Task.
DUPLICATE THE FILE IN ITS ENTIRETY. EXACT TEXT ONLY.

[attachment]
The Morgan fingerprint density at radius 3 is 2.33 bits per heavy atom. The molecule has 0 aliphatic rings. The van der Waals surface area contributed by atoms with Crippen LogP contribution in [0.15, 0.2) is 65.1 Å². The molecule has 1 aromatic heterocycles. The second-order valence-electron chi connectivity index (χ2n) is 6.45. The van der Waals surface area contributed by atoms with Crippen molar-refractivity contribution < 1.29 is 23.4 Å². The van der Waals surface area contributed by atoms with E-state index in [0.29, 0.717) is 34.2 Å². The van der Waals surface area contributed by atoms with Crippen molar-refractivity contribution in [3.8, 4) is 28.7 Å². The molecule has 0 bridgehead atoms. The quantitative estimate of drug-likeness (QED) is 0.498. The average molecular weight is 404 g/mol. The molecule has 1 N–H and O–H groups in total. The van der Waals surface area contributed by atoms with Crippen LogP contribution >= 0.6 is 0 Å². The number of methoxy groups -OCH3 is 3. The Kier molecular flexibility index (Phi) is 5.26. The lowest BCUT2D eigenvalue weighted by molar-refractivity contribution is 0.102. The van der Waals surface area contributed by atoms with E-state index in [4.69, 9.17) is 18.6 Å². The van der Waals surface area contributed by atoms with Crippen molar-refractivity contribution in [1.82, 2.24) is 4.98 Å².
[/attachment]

The Morgan fingerprint density at radius 3 is 2.33 bits per heavy atom. The molecule has 0 aliphatic rings. The van der Waals surface area contributed by atoms with Crippen LogP contribution in [0.15, 0.2) is 65.1 Å². The molecule has 1 aromatic heterocycles. The second-order valence-electron chi connectivity index (χ2n) is 6.45. The van der Waals surface area contributed by atoms with Crippen molar-refractivity contribution < 1.29 is 23.4 Å². The van der Waals surface area contributed by atoms with E-state index in [0.29, 0.717) is 34.2 Å². The van der Waals surface area contributed by atoms with Crippen molar-refractivity contribution in [3.8, 4) is 28.7 Å². The molecule has 0 bridgehead atoms. The quantitative estimate of drug-likeness (QED) is 0.498. The average molecular weight is 404 g/mol. The molecule has 1 N–H and O–H groups in total. The van der Waals surface area contributed by atoms with Crippen LogP contribution >= 0.6 is 0 Å². The number of methoxy groups -OCH3 is 3. The Kier molecular flexibility index (Phi) is 5.26. The lowest BCUT2D eigenvalue weighted by molar-refractivity contribution is 0.102. The van der Waals surface area contributed by atoms with E-state index in [4.69, 9.17) is 18.6 Å². The van der Waals surface area contributed by atoms with Crippen molar-refractivity contribution in [1.82, 2.24) is 4.98 Å².